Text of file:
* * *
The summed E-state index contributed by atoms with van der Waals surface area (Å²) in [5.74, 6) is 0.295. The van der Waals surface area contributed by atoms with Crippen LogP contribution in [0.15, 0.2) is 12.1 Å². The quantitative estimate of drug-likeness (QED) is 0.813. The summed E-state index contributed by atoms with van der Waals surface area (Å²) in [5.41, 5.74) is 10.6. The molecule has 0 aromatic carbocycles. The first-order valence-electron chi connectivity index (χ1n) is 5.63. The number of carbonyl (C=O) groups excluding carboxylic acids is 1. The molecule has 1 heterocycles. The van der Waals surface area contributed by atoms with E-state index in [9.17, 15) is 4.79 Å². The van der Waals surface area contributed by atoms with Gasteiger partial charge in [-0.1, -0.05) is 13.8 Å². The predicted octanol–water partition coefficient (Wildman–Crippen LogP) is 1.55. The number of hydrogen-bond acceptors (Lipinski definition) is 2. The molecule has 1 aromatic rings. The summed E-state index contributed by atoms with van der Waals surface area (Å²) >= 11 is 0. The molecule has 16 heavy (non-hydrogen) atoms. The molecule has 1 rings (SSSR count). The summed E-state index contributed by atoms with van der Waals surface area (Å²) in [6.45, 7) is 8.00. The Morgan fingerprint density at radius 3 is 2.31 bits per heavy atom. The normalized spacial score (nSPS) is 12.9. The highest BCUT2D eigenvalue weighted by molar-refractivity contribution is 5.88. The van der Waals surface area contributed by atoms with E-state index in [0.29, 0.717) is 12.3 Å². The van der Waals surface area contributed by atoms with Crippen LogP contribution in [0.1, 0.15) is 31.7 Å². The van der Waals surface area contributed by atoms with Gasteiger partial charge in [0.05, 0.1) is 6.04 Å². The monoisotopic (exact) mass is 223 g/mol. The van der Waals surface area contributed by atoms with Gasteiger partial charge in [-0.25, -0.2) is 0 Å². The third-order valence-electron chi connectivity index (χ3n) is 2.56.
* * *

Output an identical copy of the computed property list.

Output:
The summed E-state index contributed by atoms with van der Waals surface area (Å²) in [5.74, 6) is 0.295. The van der Waals surface area contributed by atoms with Crippen LogP contribution in [0.15, 0.2) is 12.1 Å². The quantitative estimate of drug-likeness (QED) is 0.813. The summed E-state index contributed by atoms with van der Waals surface area (Å²) in [5.41, 5.74) is 10.6. The molecule has 0 aromatic carbocycles. The first-order valence-electron chi connectivity index (χ1n) is 5.63. The number of carbonyl (C=O) groups excluding carboxylic acids is 1. The molecule has 1 heterocycles. The van der Waals surface area contributed by atoms with E-state index in [9.17, 15) is 4.79 Å². The van der Waals surface area contributed by atoms with Gasteiger partial charge in [-0.1, -0.05) is 13.8 Å². The predicted octanol–water partition coefficient (Wildman–Crippen LogP) is 1.55. The number of hydrogen-bond acceptors (Lipinski definition) is 2. The molecule has 1 aromatic rings. The summed E-state index contributed by atoms with van der Waals surface area (Å²) >= 11 is 0. The molecule has 16 heavy (non-hydrogen) atoms. The molecule has 1 rings (SSSR count). The summed E-state index contributed by atoms with van der Waals surface area (Å²) in [6.45, 7) is 8.00. The Morgan fingerprint density at radius 3 is 2.31 bits per heavy atom. The normalized spacial score (nSPS) is 12.9. The highest BCUT2D eigenvalue weighted by molar-refractivity contribution is 5.88. The van der Waals surface area contributed by atoms with E-state index in [0.29, 0.717) is 12.3 Å². The van der Waals surface area contributed by atoms with Crippen LogP contribution in [0.1, 0.15) is 31.7 Å². The van der Waals surface area contributed by atoms with Gasteiger partial charge in [0.05, 0.1) is 6.04 Å². The monoisotopic (exact) mass is 223 g/mol. The van der Waals surface area contributed by atoms with Gasteiger partial charge in [-0.25, -0.2) is 0 Å². The third-order valence-electron chi connectivity index (χ3n) is 2.56.